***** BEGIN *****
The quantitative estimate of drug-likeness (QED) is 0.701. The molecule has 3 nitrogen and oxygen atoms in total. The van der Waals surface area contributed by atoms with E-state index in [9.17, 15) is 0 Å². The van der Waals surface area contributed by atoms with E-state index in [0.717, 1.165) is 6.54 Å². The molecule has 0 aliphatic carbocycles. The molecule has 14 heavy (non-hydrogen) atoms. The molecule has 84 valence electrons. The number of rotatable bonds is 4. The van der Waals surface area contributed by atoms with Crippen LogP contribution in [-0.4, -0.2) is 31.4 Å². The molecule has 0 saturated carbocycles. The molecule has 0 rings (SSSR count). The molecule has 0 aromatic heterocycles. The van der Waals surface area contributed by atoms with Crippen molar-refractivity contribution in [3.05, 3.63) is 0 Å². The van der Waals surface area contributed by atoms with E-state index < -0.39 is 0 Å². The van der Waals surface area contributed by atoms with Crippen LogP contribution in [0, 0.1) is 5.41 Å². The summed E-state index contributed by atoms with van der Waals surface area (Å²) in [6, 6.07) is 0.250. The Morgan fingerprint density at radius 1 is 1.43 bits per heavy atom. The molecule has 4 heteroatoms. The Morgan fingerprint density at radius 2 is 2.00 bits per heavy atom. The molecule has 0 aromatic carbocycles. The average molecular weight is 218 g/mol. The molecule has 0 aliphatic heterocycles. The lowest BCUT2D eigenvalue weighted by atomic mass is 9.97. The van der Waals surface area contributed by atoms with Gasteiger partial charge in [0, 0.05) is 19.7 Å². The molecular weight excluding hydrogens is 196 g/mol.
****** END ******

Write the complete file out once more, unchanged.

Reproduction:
The quantitative estimate of drug-likeness (QED) is 0.701. The molecule has 3 nitrogen and oxygen atoms in total. The van der Waals surface area contributed by atoms with E-state index in [9.17, 15) is 0 Å². The van der Waals surface area contributed by atoms with E-state index in [0.717, 1.165) is 6.54 Å². The molecule has 0 aliphatic carbocycles. The molecule has 14 heavy (non-hydrogen) atoms. The molecule has 84 valence electrons. The number of rotatable bonds is 4. The van der Waals surface area contributed by atoms with Crippen LogP contribution in [-0.4, -0.2) is 31.4 Å². The molecule has 0 saturated carbocycles. The molecule has 0 rings (SSSR count). The molecule has 0 aromatic heterocycles. The van der Waals surface area contributed by atoms with Crippen molar-refractivity contribution in [3.05, 3.63) is 0 Å². The van der Waals surface area contributed by atoms with E-state index < -0.39 is 0 Å². The van der Waals surface area contributed by atoms with Crippen LogP contribution in [0, 0.1) is 5.41 Å². The summed E-state index contributed by atoms with van der Waals surface area (Å²) in [6, 6.07) is 0.250. The Morgan fingerprint density at radius 1 is 1.43 bits per heavy atom. The molecule has 4 heteroatoms. The Morgan fingerprint density at radius 2 is 2.00 bits per heavy atom. The molecule has 0 aromatic carbocycles. The average molecular weight is 218 g/mol. The molecule has 0 aliphatic heterocycles. The lowest BCUT2D eigenvalue weighted by atomic mass is 9.97. The van der Waals surface area contributed by atoms with Gasteiger partial charge in [0, 0.05) is 19.7 Å². The molecular weight excluding hydrogens is 196 g/mol.